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Establish an Orange County Veterans’ Cemetery to Honor Our Veterans

Washington Crossing National Cemetery
Washington Crossing National Cemetery

Memorial Day is the day Americans all around the nation honor the sacrifices veterans have made serving and defending our country.

This year, it’s also the perfect moment to acknowledge the service of our local veterans by working together to establish a veterans’ cemetery in Orange County.

Several years ago, a group of local veterans banded together to explore the possibility of creating a veterans’ cemetery within Orange County. As a result, the Orange County Veteran Memorial Park Committee was formed and over the years the group has worked tirelessly to garner support for this project from organizations all across Orange County and the State of California.

The nearest veterans’ cemetery still accepting burials is located in Riverside County, which denies our veterans in Orange County the opportunity to be buried in the community they lived in, and is inconvenient to deceased veterans’ families and friends who wish to pay their respects.

A veterans’ cemetery is not merely a resting place for veterans. It is also a shrine that provides a place of perpetual community remembrance for those who served our country. Veterans’ cemeteries provide communities with locations for services and events honoring veterans and the men and women currently serving in the military as well. They are a source of great community pride.

Veterans’ cemeteries have traditionally been constructed and operated by the federal government, but in an attempt to cut costs, the U.S. Department of Veterans Affairs established a program that provides grants to states to build their own veterans’ cemeteries. Land for the cemetery is typically donated to the state by a local government or private person, and states pay the maintenance costs, which are offset by veterans’ burial benefits. The state cemeteries are covered by the same regulations as the national cemeteries and look very much the same as the national cemeteries, though they are usually smaller.

California has two of these state veterans’ cemeteries, both in northern California, one of which was just recently approved on the grounds of the former Ft. Ord Army Base in Monterey County.

Assemblywoman Sharon Quirk-Silva and American Legion Chaplain Bill Cook at the Assembly Veterans Affairs Committee hearing on Tuesday April 29th, 2014
Assemblywoman Sharon Quirk-Silva and American Legion Chaplain Bill Cook at the Assembly Veterans Affairs Committee hearing on Tuesday April 29th, 2014

Due to the fact that only states and tribal governments can apply for these federal grants, I have authored legislation, Assembly Bill (AB) 1453, to allow the grant process to move forward for a veterans’ cemetery in Orange County. The bill, which requires the California Department of Veterans Affairs, in cooperation with local governments in Orange County to design, develop, and construct a state-owned and state-operated veterans cemetery, is co-authored by my fellow members of the Orange County legislative delegation, Assemblymembers Tom Daly, Allan Mansoor and Don Wagner, and Senator Lou Correa.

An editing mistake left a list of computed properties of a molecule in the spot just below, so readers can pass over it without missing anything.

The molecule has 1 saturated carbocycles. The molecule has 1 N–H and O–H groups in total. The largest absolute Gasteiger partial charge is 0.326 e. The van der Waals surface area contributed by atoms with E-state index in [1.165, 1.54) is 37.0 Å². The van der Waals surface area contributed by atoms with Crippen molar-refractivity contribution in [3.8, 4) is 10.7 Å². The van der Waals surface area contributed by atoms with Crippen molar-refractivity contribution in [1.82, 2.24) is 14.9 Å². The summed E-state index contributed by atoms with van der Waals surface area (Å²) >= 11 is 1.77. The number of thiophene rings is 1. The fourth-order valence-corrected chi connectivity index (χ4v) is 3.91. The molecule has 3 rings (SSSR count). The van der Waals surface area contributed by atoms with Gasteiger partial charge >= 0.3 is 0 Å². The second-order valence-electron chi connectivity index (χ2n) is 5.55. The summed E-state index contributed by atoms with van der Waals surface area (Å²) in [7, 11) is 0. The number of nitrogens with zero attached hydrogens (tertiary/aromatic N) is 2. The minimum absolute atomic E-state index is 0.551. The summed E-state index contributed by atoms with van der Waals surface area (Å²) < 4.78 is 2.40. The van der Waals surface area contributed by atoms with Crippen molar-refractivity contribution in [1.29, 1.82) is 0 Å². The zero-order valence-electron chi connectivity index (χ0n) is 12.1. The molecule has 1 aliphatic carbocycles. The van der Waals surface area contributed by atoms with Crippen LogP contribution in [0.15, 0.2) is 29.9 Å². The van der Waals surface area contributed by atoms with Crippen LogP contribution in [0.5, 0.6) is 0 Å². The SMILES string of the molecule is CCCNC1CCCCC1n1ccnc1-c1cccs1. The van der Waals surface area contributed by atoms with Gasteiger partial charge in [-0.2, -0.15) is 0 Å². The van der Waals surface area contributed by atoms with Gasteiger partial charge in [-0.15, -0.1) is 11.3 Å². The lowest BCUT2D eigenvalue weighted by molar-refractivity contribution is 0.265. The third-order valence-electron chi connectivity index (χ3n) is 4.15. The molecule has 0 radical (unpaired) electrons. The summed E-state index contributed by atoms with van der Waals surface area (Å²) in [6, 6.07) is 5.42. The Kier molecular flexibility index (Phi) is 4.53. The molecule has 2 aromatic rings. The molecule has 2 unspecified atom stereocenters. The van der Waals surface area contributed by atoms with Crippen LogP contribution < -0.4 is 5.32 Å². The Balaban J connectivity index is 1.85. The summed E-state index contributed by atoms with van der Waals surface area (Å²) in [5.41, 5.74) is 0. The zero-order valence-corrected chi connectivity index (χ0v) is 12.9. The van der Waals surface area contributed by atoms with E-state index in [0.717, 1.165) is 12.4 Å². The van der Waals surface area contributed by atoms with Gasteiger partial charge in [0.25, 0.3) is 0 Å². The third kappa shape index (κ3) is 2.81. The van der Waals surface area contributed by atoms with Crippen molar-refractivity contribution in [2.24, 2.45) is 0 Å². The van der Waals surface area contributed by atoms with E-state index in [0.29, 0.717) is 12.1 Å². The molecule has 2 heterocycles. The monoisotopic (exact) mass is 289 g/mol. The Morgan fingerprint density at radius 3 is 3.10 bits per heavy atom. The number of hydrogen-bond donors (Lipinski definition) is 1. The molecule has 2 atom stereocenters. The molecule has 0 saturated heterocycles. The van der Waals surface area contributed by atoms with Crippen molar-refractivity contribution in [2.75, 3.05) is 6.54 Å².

The Orange County Board of Supervisors and 15 cities throughout Orange County have endorsed this legislation. Two other cities will be taking up endorsement resolutions soon.

My colleagues and I are deeply committed to making this cemetery a reality and to championing it at the state level. However we also need action at the local level, particularly a suitable site, in order for the project to move forward.

Siting decisions are deeply local decisions and can be complicated by politics, development interests, and competing land use priorities. However, I believe honoring our fallen heroes and those who put themselves in harm’s way on our behalf, is a tremendously important way to use available land in Orange County.

The City of Irvine has stepped forward, declaring its commitment to honor veterans and support AB 1453, and it is actively considering whether some portion of the Great Park could be used to establish a veterans’ cemetery. Many veterans find that a particularly appropriate site, given the Great Park’s former use as Marine Corps Air Station El Toro. Certainly other locations exist within the county that would be suitable for this project.

Orange County residents can help in this effort by expressing their support for AB 1453, and, if the bill becomes law, by encouraging the U.S. Department of Veterans Affairs to look favorably upon California’s grant request. Additionally, anyone who has or knows of appropriate land for our veterans’ cemetery should let my office or your local elected officials know.

Whatever the ultimate location, Orange County veterans, as well as veterans from nearby communities, deserve a final resting place with all the honor of a national cemetery, a place that will provide their families and communities a true and lasting opportunity to pay their respects.